AT THE POINT
Location: This confluence point is close to the head of Horse Creek on the south-western slopes of the Pine Mountains and 4 km east of the Marlborough - Sarina Road. It lies within the Isaac Regional Council area. The nearest settlement to the point is Ilbilbie which is 49 km to the north-east. The site has not yet been visited on the ground.
The Landscape: The country around the point appears to be hilly with steeper slopes into the drainage gullies. Elevation at the point is around 250 m ASL. The geology at the point is of volcanic origin being trachyandesite of late Carboniferous age (325 to 298 million years). Vegetation appears to be pasture and land use is probably cattle grazing. Horse Creek flows to Funnel Creek which is a tributary of the Isaac River - part of the Fitzroy catchment.
Point information and photos: Ken Granger and Google Earth, 2009
IN THE DEGREE SQUARE
The Country: The land within the degree square falls into three main landscape forms: the narrow coastal plain; the broken country of the Connors and Broadsound Ranges and their numerous constituent ranges; and the floodplains of the Isaac River and its tributaries such as Funnel Creek. The coastal plain is generally less than 6 or 7 km wide and has an elevation of less than 50 m ASL. There are numerous small estuaries along the coast, most of which are lined by mangroves. Land use on the plain is intensive agriculture with sugar the main crop.
The hill country has elevations ranging up to a peak of 1058 m ASL in the Blue Mountains area of the Connors Range to the north-east of Nebo. Most of the hill country is above 200 m ASL. Most of the ranges are of volcanic origin with the rocks being mainly of Late Carboniferous to Early Permian age (325 to 270 million years). All of the hills have steep sides and deep erosional escarpments. Vegetation is predominantly eucalypt forest with rainforest in the more protected gullies and escarpments. A large proportion of the hills are within State Forests. Most of the lower slopes and narrow valleys have been cleared for agriculture.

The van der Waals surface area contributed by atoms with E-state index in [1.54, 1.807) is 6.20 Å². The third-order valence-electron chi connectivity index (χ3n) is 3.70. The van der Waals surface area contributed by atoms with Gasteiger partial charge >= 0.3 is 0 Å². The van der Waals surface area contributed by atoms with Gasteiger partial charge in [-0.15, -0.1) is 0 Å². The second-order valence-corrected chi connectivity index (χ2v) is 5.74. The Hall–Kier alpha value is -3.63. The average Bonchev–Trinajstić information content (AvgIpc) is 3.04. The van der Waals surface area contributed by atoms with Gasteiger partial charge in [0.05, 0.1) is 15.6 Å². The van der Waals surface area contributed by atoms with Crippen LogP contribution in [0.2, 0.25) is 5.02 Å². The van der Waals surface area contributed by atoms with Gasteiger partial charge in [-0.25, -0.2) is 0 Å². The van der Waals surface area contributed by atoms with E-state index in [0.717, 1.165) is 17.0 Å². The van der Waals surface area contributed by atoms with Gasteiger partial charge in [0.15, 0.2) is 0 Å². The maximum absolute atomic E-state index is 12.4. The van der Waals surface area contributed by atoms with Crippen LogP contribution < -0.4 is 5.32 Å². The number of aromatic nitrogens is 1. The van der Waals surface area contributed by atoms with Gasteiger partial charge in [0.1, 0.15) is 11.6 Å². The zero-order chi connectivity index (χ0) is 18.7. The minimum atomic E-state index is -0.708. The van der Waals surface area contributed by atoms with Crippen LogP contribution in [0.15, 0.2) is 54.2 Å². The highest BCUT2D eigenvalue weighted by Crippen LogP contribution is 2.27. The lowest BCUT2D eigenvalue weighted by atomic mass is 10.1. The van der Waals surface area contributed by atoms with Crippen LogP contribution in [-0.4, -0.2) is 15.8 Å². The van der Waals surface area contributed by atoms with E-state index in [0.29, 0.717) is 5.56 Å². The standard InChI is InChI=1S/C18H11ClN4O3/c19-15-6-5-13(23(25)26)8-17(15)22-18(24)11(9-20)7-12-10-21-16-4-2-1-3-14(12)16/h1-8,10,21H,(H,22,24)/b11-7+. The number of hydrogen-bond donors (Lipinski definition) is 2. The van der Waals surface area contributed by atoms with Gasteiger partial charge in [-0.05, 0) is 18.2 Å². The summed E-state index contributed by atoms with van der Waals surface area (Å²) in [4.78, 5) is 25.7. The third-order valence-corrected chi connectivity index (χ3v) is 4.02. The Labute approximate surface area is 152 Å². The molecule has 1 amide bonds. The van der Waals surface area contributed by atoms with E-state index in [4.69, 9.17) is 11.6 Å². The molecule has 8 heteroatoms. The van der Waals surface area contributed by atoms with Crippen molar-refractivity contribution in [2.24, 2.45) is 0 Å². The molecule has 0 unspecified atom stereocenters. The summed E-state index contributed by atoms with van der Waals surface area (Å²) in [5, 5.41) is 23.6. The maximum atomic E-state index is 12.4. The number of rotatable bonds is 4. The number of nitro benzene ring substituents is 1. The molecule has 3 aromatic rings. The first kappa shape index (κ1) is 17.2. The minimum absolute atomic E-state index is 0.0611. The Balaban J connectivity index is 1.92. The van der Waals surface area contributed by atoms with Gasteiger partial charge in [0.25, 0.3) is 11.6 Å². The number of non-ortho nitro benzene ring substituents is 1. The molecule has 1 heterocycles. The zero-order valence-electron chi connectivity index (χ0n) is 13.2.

The wide flood plain areas slope from north to south and have a general elevation of 100 m ASL. The main drainage systems are Funnel Creek and the Isaac River which flow to the Mackenzie River and then to the Fitzroy River. The lower floodplains are alluvial sediment of Quaternary age (less than 1.6 million years) while the upper plains are mostly sandstone and coal of Middle Eocene age (55 to 34 million years. Most of the native vegetation has been cleared for agriculture of which cattle grazing is the most common form.
The Climate: The climate of the area is classified as subtropical with a moderately dry winter. The closest representative weather station for the coastal area at the St Lawrence Post Office, which is 66 km to the south-east, and has an elevation of 18 m. The station has been collecting data since 1870. Inland areas are likely to be a little warmer and drier.
The highest temperature recorded was 44.0°C in January 1994, and the lowest was 2.2°C in July 1963. The greatest rainfall recorded in a year was 1 976.1 mm in 1956, and the least was 197.7 mm in 1902.
These and other climate statistics for St Lawrence can be found at: Australian Bureau of Meteorology, http://www.bom.gov.au/climate/averages/tables/cw_033065_All.shtml.
Extremes of Nature: The point lies within one of the more active cyclone areas on the Queensland coast. The database maintained by the Bureau of Meteorology shows 42 cyclones have passed within 200 km of the point in the 101 years from 1906-7 to 2006-7. Of these seven passed within 50 km of the point. They were: an unnamed cyclone in December 1917; an unnamed cyclone in February 1943; an unnamed cyclone in March 1950; an unnamed cyclone in March 1955; TC Fiona in February 1971; TC David in January 1976; and TC Paul in January 1980. These cyclones would have produced very high seas that would have caused damage to the coastal areas within the square. They also bring destructive winds and intense rainfall that can produce wide-spread flooding. Cyclone information for this area and all of Australia can be found at the Australian Bureau of Meteorology website, http://www.bom.gov.au/cgi-bin/silo/cyclones.cgi.